Les Contamines, France to Col de la Croix du Bonhomme

We woke up to a beautiful morning – cool to start, with a few clouds hanging on to the mountaintops.  After reading several blogs from people that had skipped the first stage of the Tour du Mont Blanc as described in the Kev Reynolds guidebook {Les Houches to Les Contamines}, we decided to follow suit.  With limited vacation time, we thought that doing this would allow us to fully enjoy the TMB.

Catching a 7:00 am bus out of Chamonix, we headed toward Saint Gervais where we caught our second bus.  Setting out from Saint Gervais, the bus wound us through Les Contamines, bringing us to one of the bus stops at the end of town.   We weren’t entirely sure of where we were, but after checking in the guidebook, we knew that we would meet up with the TMB eventually if we kept following the signs for Notre Dame de la Gorge and looked for the river. About two minutes after deciding on our direction, we experienced a brief and minor catastrophe – the frame of Evan’s sunglasses had cracked fully through.  A true tragedy for him since he and his sunglasses are pretty much inseparable.  The duct tape in the first aid kit came in handy right off the bat!  Getting ourselves back on track, we anxiously made our way down toward the river to find the trail that we would be hiking for the next ten days.  After finding our first TMB route marker, we made our way along the flat trail for about 45 minutes before we reached the popular church – Notre Dame de la Gorge.

Immediately after leaving the church, we experienced our first ascent of the trek and the TMB suddenly became very real.  We passed our first refuge, Refuge de Nant Borrant, and stopped to relax and take in the views for a few minutes.  Continuing on, the trail passed some cow pastures, our first encounter with alpine cattle.  Because of the often massive bells hanging decoratively around their necks, we quickly learned that you can hear the cows before you see them.  Even when they don’t seem to be moving, their bells still chime enchantingly.  I will now forever associate the tinkling of cow bells with walking the TMB.  After another ascent and a great chat with a couple from Jacksonville Florida, we reached Refuge de la Balme where we stopped for some lunch – our first of many ham and cheese sandwiches on the trek.

Full and satisfied, we hiked on.  Over the next few hours our gain in altitude and movement deeper into the mountains began to offer us views that made us lose ourselves in awe.  Passing between steep mountains and waterfalls, and through alpine fields that held what seemed like hundreds of different wildflowers, Evan and I stopped multiple times just to look around and truly soak up everything that surrounded us. Around 5 hours after our start out from Les Contamines, we reached our first col on the TMB, the Col du Bonhomme (2,329 m).  A small hut stood like a lonely sentinel of the pass, offering shelter during bad weather.  Lucky for us, besides a little wind, the day was beautiful.  The Col du Bonhomme offered views of the valley from which we had come one way, and a vast stretch of other beautiful valleys the other way.  We relaxed at the col for a bit, chatting with the Floridians – Bill and Allison – before they had to move on.  We also saw our first alpine marmot!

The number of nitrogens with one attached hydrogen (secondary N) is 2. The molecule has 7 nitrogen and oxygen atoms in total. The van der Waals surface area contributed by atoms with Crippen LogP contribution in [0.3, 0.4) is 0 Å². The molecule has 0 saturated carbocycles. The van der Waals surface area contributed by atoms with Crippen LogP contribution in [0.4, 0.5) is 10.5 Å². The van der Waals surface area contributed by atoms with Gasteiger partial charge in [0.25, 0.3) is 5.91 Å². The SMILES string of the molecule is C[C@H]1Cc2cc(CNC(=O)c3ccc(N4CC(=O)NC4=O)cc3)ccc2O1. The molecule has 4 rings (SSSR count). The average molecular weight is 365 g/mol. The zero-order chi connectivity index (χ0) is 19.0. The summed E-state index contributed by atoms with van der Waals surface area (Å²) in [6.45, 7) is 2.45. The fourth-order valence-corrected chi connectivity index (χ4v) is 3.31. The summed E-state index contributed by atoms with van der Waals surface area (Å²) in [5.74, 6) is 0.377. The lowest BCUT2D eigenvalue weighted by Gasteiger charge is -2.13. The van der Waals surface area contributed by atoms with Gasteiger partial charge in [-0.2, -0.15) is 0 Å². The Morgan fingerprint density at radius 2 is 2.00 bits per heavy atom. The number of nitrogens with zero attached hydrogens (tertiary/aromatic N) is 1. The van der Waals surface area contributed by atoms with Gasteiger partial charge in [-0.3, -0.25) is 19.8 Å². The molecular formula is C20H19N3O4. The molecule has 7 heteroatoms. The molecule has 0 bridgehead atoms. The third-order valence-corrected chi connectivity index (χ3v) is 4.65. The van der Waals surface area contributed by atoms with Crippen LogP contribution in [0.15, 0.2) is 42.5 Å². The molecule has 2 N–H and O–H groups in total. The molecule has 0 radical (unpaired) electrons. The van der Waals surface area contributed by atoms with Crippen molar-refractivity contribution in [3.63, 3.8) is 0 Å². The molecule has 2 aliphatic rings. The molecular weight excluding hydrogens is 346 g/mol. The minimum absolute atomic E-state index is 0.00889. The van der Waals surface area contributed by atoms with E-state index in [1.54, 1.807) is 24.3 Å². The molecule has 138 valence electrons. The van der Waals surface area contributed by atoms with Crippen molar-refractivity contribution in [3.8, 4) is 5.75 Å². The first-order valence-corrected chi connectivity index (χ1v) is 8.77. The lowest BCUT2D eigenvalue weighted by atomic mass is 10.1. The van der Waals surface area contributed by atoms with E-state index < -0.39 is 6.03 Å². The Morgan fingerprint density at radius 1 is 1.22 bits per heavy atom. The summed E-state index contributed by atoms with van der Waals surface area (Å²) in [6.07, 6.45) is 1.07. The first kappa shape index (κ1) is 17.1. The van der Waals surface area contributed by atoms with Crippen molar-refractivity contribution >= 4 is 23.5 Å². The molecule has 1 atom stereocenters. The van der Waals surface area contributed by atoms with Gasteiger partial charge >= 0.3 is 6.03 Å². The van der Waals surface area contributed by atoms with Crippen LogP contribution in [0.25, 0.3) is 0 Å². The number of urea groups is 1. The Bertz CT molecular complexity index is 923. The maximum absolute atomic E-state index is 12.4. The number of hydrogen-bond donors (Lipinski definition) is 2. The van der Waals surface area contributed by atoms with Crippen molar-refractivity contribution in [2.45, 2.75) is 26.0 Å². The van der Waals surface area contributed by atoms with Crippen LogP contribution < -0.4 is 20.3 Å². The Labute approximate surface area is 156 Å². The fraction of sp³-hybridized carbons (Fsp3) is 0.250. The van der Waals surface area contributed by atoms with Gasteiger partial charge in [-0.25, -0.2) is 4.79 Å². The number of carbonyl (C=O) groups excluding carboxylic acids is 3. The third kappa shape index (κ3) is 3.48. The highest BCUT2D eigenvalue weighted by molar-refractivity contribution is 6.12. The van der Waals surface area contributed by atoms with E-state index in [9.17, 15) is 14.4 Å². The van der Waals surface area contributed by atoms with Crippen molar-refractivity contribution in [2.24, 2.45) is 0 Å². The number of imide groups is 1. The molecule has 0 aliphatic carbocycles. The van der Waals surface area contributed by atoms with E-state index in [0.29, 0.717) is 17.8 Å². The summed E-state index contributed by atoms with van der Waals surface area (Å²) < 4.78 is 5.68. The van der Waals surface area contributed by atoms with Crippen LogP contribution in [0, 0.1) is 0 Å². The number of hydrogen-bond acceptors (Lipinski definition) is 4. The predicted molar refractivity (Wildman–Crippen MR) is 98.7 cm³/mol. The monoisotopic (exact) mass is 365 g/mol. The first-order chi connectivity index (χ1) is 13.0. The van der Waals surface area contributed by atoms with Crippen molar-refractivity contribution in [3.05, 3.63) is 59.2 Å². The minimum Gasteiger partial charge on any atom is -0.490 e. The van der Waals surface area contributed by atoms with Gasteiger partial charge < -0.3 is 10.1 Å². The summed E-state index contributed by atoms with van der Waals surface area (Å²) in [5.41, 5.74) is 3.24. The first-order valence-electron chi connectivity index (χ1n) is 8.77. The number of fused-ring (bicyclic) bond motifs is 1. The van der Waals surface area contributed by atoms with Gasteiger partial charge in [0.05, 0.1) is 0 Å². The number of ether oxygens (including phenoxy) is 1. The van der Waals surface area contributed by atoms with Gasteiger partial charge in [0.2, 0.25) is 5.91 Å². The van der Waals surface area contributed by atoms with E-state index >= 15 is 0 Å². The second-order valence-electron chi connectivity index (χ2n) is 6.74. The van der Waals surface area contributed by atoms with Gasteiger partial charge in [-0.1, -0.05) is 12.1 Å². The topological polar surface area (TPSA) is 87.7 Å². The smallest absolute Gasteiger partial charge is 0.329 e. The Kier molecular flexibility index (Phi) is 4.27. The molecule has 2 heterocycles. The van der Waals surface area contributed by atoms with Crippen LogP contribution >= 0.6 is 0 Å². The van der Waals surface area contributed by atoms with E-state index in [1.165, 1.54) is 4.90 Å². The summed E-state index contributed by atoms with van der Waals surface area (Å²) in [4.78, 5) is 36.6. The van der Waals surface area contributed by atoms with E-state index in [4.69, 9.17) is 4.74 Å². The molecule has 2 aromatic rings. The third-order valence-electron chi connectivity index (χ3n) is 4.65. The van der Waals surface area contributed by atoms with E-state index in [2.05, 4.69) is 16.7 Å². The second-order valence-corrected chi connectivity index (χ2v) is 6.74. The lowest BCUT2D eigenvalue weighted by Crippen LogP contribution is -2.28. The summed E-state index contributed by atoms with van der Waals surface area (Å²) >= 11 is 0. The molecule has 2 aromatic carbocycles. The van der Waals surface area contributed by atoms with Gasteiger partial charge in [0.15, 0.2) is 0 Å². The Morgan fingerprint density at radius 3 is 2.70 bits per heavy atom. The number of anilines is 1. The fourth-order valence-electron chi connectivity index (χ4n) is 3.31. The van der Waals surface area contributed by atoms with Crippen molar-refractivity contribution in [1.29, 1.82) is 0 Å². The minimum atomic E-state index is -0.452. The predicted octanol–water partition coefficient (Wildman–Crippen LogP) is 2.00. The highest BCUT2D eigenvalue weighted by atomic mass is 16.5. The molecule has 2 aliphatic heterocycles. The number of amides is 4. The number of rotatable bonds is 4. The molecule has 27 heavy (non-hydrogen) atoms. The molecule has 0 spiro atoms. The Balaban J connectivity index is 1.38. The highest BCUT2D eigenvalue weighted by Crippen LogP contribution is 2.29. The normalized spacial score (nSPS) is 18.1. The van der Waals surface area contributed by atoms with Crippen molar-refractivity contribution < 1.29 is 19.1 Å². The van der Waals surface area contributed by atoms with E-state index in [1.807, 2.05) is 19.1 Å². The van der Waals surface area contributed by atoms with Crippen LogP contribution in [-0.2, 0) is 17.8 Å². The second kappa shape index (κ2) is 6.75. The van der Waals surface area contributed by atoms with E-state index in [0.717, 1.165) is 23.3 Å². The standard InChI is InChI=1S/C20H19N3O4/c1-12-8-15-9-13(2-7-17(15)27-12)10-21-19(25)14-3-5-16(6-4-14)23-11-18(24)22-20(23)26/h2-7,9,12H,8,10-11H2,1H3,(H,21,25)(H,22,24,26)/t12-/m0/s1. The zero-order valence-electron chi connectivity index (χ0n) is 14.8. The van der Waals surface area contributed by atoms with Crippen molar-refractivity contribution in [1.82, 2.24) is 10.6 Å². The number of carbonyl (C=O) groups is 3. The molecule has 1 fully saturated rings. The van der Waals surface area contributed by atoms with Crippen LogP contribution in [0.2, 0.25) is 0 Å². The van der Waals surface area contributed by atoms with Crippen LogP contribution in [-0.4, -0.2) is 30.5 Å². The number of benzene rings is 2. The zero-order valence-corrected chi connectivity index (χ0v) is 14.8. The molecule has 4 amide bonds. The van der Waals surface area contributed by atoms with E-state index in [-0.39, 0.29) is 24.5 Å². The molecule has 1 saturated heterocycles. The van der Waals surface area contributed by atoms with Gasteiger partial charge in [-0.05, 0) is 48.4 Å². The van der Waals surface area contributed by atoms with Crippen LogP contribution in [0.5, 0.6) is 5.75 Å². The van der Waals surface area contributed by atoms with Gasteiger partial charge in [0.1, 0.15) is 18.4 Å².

Signs posted at the col indicated that we had about a 45 minute hike to our destination for the day – Refuge de la Croix du Bonhomme – perched on the side of a mountain with sprawling views of the surrounding mountains.  After taking some photos with our little French flag at a massive cairn and meeting a couple from the UK that we would meet up with many times over the course of the next ten days, we made our way to the refuge.  Evan and I had read enough about the refuges to know the general refuge etiquette, so we changed out of our boots (which felt so. good.) into our sandals and stored our hikers and poles in the designated room.  We checked in with one of the refuge guardians and he showed us to our bunks.  We were staying in one of the large dorm rooms, but the refuge did also offer individual rooms.

We were quickly warned by the guardian that the showers open at 5:00, and that the hot water is limited because it is solar heated, so that we should get in line as soon as possible.  Thank goodness it was a very sunny day because even though we headed up to the showers right at 5:00, the line was already down the hall.  We both ended up with hot showers which felt wonderful.  Dinner was served at 7:00 and we were seated with a couple from Yorkshire in the UK – Graham and Andrea.  Great conversation was held between courses of soup and bread, beef stew and polenta, a cheese plate, and a delicious dessert. After dinner and between some periods of being completely engulfed in the clouds, the skies opened up for some great photo opportunities of the surrounding mountains and some Ibex (bouquetine in French) playing on the ridges nearby.  Worn out from the day, we wrote in the journal for a little while before turning in for the night.

Total Distance for Day: 13km
Highest Elevation: 2,483m
Total Hike Time: 9:00 am – 4:00 pm

Related Posts:

Introduction to the Tour du Mont Blanc

Day 2: Col de la Croix du Bonhomme, France to Rifugio Elisabetta, Italy

Day 3: Rifugio Elisabetta, Italy to Courmayeur, Italy

Day 4: Courmayeur, Italy to Rifugio Bonatti, Italy

Day 5: Rifugio Bonatti, Italy to La Fouly, Switzerland

Day 6: La Fouly, Switzerland to Champex, Switzerland

Day 7: Champex, Switzerland to Trient, Switzerland

Day 8: Trient, Switzerland to Tre-Le-Champ, France

Day 9: Tre-Le-Champ, France to La Flégère, France

Day 10: La Flégère, France to Chamonix, France

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